Inside this issue
Frédéric Demeuse is a photographer from Belgium, raised and based in Brussels. As a naturalist and visual storyteller, he is both witness to and interpreter of the diversity of this precious and unique planet that we all share. From his explorations of and immersion in the most varied and remote environments, he brings us back images whose purpose is to question us on the scale of time, on our relationship to the living community, and to stir up our curiosity about what exists beyond our human condition. He uses photography as a raw material, a permanent work of observation and research on the light, the texture and the composition of his images.
In 2012 I paused by my local river and everything changed. I’ve moved away from what many expect photographs to be: my images deconstruct the literal and reimagine the subjective, reflecting the curiosity that water has inspired in my practice. Water has been my conduit: it has sharpened my vision, given me permission to experiment and continues to introduce me to new ways of seeing.
Frédéric’s interest in, and study of, ethology and ornithology shows in his images. Instead of an empty landscape, he shows the animals, birds and insect life of the forest in its setting. He’s an advocate for nature and its restorative effects. When we think of rainforest, we frequently do so in the context of tropical or sub-tropical regions. It’s easy to forget that there are temperate rainforests too and that these are just as precious and just as vulnerable. We even have our own remnants of Atlantic rainforest on the south-western fringes of Scotland (and having spent time in it in the rain, I can vouch for the fact that ‘rainforest’ is not a misnomer). While many of his images are in colour Frédéric also likes to work in black and white, enjoying its ‘soul’, so we’ve included a number of monochromatic images with an emphasis on mood and texture within and without the trees.
Would you like to start by telling readers a little about yourself – where you grew up, your education and early interests, and what that led you to do as a career?
I was born and raised in Brussels where I still live. I was lucky to grow up in a neighbourhood next to the Sonian Forest, the green lung of the European capital. My childhood home overlooked a large wood of several hectares (now classified as a Natura 2000 reserve) where I made my first observations as a naturalist. Squirrels, amphibians and newts of the small pond, birds at the feeders in winter. I quickly became passionate about ornithology, a passion that has never left me. From an early age I devoured naturalist books and magazines. My field guides about birds never left me and each family trip and vacation gave me the opportunity to discover new species and new biotopes. Around the age of 8-9 years, I took my first pictures of robins, tits of all kinds (the crested tit was a favourite), nuthatches, wrens, woodpeckers, finches... I had fun recording my observations on the computer. But I never figured out that photography and nature would take on such importance until much later in my personal and professional life...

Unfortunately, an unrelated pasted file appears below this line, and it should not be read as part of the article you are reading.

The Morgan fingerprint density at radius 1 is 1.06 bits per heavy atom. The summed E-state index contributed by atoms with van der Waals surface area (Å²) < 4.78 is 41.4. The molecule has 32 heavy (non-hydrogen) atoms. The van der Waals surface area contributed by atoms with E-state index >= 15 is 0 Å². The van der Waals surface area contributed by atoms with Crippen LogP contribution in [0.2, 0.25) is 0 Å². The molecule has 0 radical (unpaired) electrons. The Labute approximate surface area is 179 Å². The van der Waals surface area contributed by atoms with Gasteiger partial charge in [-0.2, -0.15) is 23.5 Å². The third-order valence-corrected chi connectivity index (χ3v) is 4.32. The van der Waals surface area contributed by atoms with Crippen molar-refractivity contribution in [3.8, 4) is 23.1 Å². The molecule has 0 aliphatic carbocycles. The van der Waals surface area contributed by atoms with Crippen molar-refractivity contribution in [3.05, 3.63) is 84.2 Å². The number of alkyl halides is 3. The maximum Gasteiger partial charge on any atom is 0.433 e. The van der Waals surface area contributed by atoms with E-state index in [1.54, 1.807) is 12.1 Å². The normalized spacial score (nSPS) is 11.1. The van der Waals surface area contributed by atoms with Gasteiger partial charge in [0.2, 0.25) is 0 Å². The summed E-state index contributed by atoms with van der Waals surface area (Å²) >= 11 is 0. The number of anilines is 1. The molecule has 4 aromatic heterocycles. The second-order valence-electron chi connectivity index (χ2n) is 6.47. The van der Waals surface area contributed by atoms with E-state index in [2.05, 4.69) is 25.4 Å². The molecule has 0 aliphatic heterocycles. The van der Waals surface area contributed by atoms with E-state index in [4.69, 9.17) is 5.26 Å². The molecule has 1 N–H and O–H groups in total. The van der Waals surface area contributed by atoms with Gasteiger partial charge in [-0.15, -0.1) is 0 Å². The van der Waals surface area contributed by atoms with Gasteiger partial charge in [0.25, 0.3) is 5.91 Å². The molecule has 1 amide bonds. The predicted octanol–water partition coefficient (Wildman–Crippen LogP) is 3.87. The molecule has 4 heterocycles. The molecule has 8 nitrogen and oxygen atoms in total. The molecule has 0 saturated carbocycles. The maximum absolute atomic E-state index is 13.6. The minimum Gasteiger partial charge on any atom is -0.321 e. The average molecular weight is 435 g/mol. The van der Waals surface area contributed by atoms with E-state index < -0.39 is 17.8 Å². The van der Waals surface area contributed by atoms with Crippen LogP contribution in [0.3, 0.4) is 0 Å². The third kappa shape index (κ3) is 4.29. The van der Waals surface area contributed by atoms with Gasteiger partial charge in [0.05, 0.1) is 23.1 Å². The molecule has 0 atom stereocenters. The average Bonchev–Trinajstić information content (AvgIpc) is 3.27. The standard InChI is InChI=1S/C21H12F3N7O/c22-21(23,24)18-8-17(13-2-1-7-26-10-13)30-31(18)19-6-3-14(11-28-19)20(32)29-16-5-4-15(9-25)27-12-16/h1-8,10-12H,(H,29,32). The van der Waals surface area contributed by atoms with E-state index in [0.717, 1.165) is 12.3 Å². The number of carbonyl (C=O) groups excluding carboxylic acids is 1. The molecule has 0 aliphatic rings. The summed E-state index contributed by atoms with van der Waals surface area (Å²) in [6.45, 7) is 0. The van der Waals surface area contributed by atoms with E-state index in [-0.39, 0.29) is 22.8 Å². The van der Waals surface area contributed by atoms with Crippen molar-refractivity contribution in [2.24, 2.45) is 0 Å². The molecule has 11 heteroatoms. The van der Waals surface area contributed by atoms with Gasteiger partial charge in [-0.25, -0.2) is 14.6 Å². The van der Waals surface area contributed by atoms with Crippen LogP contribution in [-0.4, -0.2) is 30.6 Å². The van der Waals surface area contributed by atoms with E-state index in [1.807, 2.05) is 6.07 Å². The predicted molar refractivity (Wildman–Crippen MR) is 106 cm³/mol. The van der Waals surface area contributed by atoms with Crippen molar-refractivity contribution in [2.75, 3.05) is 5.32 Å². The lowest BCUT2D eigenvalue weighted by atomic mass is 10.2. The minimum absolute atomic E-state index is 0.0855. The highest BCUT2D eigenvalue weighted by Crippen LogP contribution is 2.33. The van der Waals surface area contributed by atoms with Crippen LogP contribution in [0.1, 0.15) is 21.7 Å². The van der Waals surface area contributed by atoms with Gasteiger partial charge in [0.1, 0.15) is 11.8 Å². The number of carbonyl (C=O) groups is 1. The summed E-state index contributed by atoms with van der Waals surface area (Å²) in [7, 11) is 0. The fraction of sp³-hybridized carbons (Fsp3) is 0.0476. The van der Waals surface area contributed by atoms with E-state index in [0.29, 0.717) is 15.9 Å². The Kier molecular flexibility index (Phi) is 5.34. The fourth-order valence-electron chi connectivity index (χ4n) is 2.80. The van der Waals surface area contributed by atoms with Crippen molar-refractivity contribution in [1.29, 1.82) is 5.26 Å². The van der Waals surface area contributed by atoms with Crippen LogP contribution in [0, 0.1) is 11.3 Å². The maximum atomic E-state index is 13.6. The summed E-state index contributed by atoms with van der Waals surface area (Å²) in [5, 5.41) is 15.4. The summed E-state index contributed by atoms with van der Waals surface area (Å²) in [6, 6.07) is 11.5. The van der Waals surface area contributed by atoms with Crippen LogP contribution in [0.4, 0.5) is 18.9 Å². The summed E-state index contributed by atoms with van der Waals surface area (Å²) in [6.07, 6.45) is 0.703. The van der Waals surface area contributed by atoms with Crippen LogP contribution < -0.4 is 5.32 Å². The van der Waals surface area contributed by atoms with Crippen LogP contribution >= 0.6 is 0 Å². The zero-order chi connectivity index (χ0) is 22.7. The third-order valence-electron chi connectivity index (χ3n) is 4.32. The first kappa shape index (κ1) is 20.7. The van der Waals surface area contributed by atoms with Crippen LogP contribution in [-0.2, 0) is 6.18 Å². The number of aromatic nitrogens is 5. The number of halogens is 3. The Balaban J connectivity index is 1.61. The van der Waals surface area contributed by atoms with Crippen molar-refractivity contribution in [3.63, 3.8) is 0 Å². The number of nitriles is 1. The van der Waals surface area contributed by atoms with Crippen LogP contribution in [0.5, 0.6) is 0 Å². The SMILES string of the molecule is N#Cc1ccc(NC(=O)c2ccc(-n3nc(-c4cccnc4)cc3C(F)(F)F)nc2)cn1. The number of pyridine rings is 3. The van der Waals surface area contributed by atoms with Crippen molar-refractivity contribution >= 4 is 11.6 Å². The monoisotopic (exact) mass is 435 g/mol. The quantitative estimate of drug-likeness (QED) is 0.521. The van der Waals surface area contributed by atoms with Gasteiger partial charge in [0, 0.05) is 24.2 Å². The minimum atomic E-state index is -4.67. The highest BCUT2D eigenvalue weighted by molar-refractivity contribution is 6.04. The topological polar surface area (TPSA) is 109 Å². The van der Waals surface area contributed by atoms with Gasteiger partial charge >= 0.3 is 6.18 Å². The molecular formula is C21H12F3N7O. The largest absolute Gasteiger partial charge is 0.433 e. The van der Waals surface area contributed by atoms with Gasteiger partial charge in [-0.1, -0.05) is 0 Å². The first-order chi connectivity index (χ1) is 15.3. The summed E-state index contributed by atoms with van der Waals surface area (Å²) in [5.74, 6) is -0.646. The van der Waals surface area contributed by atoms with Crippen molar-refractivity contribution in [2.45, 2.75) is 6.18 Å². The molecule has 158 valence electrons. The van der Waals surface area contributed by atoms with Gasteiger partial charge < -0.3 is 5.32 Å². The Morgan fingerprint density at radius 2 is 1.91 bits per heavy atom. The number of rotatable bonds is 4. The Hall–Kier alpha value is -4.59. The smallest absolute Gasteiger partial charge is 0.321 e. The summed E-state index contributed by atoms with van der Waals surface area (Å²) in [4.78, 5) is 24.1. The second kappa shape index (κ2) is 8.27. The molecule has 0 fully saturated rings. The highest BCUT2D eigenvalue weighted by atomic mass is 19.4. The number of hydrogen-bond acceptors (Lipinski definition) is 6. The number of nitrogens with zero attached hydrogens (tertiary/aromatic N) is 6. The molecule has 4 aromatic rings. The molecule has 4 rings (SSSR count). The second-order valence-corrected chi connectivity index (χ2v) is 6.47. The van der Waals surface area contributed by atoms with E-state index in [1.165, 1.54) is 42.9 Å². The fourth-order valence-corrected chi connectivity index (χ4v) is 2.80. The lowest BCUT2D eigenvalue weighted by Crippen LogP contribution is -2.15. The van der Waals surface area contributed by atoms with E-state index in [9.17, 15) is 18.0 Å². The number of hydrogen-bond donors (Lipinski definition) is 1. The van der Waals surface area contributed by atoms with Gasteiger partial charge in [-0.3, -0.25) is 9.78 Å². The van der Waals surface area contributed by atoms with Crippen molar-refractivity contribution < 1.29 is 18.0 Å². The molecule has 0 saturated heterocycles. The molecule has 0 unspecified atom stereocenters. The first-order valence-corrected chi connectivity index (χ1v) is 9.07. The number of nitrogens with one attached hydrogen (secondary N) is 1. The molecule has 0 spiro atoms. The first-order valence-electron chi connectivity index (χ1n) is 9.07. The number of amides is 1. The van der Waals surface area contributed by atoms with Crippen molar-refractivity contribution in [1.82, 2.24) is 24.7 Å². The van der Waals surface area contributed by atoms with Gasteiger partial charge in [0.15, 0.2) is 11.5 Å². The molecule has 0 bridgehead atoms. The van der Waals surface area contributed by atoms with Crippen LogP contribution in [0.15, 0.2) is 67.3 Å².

How did you first become interested in photography and what kind of images did you set out to make?
I made my first hides in my garden - the great spotted woodpecker was by far the most eagerly anticipated bird! It was, therefore, my passion for birds that led me to photography, probably motivated by the need to keep track of my observations. At the age of 12, I received my first serious equipment, a Nikon F401 film camera with a 300mm lens. A few weeks later I fell from a weeping willow into a pond near my home while trying to photograph a couple of great crested grebes…
It wasn't until around the age of 25 that my early interest in photography resurfaced in my life. At that time I was passing my final qualifications to become an airline pilot (my passion for birds probably made me want to fly like them) but an accident put an end to this career that had been set for me. Passionate about extreme skiing, I fell heavily while jumping over a rocky barrier because of a misidentification of the track. It was a big blow because I was no longer physically able to take the commands of an aeroplane, mainly due to a loss of sensitivity and motor skills in my left hand. But in hindsight, it was a great chance to return to my first passions of nature, forests, and the animal world.
I then worked in an office specialising in real estate acquisitions, but one Monday morning I resigned because I realised that it was much more interesting and fulfilling to run through the woods and to chart your own course. I found no sense in spending time in a job that I did not like; in fulfilling objectives contrary to the interests of the planet, the biosphere, our survival... A dog shared my life at that time and thanks to many walks I rediscovered the Sonian Forest which became almost my second home as I spent countless hours exploring every corner and focusing on different subjects over the seasons. Wildlife photography, landscapes, but also a lot of macro.